Like a snotty bottle rocket shot out of The Damned’s dressing room and straight into the gut of Cheap Trick, suburban Chicago’s sorely under appreciated teen punk pioneers, EPICYCLE, were left out by most modern historical accounts of Midwest underground music of the time, which is such a shame. We here at HoZac first contacted the band about 10 years ago when researching our ‘Trunk City Punk: Chicago Underground 1976-81’ feature article for Horizontal Action Magazine, so it was only natural as we evolved into a record label that we needed to rescue these tracks from the cracks of history. With this compilation LP, we present to you the original punch this band was trying to deliver with their three incredible singles, and tracks from their sole LP, along with some pre-razored demos from their earliest sessions, when they were angry, young, and unstoppable.
Although the band were ambitious enough to do everything themselves (back when that didn’t need an annoying acronym), they went above and beyond and even started their own record label, ‘Circkle,’ and released three singles, an LP, and a handful of singles for other bands, all within a span of a few years, yet it just wasn’t enough, despite some key local supporters in the rock’n roll underground. One of their earliest and most enthusiastic champions was none other than Subterranean Pop fanzine editor, and future Sub Pop Records co-founder, Bruce Pavitt, before he left the Midwest for Evergreen University. It was clear that Pavitt was attempting to become the band manager and he had even laid out a multi-point system of attack for the band, luckily of which the original handwritten copy still exists! Another notable band released on the Circkle label was Identity Crisis, who featured a teenage Kim Thayil (along with Pavitt’s brother,John) before he followed Bruce out to Seattle and started Soundgarden a few years later, by default, tying EPICYCLE into the fabric of the primitive beginnings of Sub Pop in it’s original Midwest manifestation.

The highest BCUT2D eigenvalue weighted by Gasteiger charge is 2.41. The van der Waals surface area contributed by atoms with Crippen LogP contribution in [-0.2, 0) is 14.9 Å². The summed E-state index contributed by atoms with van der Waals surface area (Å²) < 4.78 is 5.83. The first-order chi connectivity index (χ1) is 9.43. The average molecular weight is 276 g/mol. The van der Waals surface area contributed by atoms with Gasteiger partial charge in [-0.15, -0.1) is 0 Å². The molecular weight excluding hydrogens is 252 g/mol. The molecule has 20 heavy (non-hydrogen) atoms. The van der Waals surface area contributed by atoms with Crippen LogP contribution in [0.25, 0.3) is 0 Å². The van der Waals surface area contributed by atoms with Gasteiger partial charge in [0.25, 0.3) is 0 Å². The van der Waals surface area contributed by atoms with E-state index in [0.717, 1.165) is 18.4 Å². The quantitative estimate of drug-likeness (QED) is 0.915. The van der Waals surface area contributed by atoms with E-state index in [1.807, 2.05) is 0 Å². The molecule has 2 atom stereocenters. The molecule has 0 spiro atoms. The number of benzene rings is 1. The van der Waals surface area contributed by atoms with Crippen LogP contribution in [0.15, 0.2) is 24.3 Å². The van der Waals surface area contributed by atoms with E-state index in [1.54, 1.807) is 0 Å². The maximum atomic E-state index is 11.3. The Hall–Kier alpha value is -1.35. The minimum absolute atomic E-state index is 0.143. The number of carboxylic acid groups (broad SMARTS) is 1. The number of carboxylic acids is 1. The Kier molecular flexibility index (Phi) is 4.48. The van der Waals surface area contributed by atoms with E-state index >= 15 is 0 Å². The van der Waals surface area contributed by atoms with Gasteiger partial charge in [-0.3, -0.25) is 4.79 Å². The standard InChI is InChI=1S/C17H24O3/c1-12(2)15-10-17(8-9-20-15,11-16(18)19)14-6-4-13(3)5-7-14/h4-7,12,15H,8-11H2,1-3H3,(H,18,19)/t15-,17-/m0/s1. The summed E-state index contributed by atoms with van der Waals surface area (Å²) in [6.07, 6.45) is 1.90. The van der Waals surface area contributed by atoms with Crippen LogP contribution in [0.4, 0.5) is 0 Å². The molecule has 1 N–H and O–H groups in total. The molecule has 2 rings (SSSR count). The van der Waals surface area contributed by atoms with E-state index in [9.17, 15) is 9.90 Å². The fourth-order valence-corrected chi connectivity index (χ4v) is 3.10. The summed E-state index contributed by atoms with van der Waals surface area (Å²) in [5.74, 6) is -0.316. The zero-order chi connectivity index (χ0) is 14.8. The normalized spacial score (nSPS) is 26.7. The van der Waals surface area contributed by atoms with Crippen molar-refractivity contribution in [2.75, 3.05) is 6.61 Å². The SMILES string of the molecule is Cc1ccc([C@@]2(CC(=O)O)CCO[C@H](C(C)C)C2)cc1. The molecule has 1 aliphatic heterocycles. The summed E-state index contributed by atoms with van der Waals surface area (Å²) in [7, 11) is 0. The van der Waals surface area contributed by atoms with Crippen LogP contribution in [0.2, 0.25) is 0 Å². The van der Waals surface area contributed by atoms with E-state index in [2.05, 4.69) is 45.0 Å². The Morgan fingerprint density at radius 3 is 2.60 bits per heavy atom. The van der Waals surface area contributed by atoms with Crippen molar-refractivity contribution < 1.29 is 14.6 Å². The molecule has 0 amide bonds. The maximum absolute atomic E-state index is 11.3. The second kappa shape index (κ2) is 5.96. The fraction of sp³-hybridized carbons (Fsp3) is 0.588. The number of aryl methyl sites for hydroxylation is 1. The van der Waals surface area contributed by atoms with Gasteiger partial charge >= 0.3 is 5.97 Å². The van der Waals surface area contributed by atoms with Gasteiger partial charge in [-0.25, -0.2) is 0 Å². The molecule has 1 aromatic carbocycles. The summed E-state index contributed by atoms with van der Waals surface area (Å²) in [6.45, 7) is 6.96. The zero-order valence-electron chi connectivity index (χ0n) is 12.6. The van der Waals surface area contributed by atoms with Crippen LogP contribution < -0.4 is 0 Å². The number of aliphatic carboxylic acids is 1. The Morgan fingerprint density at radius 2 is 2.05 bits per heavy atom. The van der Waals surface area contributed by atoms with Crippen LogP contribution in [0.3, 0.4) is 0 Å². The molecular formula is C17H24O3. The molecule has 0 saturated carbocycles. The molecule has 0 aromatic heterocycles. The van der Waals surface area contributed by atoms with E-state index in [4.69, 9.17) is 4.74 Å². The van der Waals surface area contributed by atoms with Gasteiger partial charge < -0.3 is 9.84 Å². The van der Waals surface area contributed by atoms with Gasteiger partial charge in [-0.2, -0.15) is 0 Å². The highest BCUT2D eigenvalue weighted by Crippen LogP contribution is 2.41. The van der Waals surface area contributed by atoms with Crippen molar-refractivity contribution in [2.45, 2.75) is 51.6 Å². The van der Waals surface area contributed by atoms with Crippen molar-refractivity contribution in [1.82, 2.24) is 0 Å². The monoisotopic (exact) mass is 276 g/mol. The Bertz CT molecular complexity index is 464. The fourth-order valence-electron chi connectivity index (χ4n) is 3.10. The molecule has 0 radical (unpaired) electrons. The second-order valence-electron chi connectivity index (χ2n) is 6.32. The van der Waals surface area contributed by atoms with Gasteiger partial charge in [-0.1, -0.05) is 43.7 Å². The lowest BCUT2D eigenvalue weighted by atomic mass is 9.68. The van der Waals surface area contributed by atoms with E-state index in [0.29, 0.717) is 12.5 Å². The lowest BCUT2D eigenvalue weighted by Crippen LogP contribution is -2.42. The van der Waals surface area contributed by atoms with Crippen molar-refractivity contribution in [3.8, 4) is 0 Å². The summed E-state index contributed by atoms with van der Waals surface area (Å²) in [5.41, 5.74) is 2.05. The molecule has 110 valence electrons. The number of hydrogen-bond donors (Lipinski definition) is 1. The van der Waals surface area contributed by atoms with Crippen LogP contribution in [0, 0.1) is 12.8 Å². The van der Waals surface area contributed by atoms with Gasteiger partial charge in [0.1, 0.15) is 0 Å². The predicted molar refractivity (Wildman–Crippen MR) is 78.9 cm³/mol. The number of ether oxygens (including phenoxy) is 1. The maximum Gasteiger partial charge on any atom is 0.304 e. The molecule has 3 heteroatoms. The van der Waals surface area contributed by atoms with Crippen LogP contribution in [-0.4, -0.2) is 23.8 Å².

As one of only a handful of Chicago punk/new wave bands with an actual record out in the late 1970s, EPICYCLE hit the scene hard and could be found not only gigging around the usual local punk spots such as Tut’s, O’Banion’s, Gaspar’s, Lucky #, and Space Place, but also at Winnetka all-ages shows, and north suburban Glencoe teen dance halls just as well. Their raw-edged pop cut a fine line between the emerging punk and powerpop worlds, and compared with regional bands such as Shoes, Pezband, The Names and many others in the shadow of post- “Surrender” Cheap Trick, they were far younger and more aggressive, yet still just as talented and refined when it was in order. But for all intents and purposes, this is the sound of pure teen punk with a knack for hooks and harmonies, and is just as essential of a document of Chicago’s underground sound of the late 1970s as any of the more well-known usual suspects, who are more than likely the subjects of their classic song, “Hardcore Punk.” -VictimofTime.com
“Chicago: summer of ’79. I remember catching many inspiring shows by the remarkably epic mod/pop band Epicycle. They were the most melodic and anthemic (and youngest) of the Chicago bands I was lucky enough to witness, and were undeniably the hit of the punk/alternative loft party circuit that summer.”
-Bruce Pavitt, 2013 Subterranean Pop Fanzine/Sub Pop Records founder
Recommended If You Like:
Cheap Trick, The Damned, The Trend, The Names, Pezband, Nick Lowe, The Drats, The Kind, Shoes
You’re Not Gonna Get It LP/CD (HZR-137)
1st pressing black edition of 600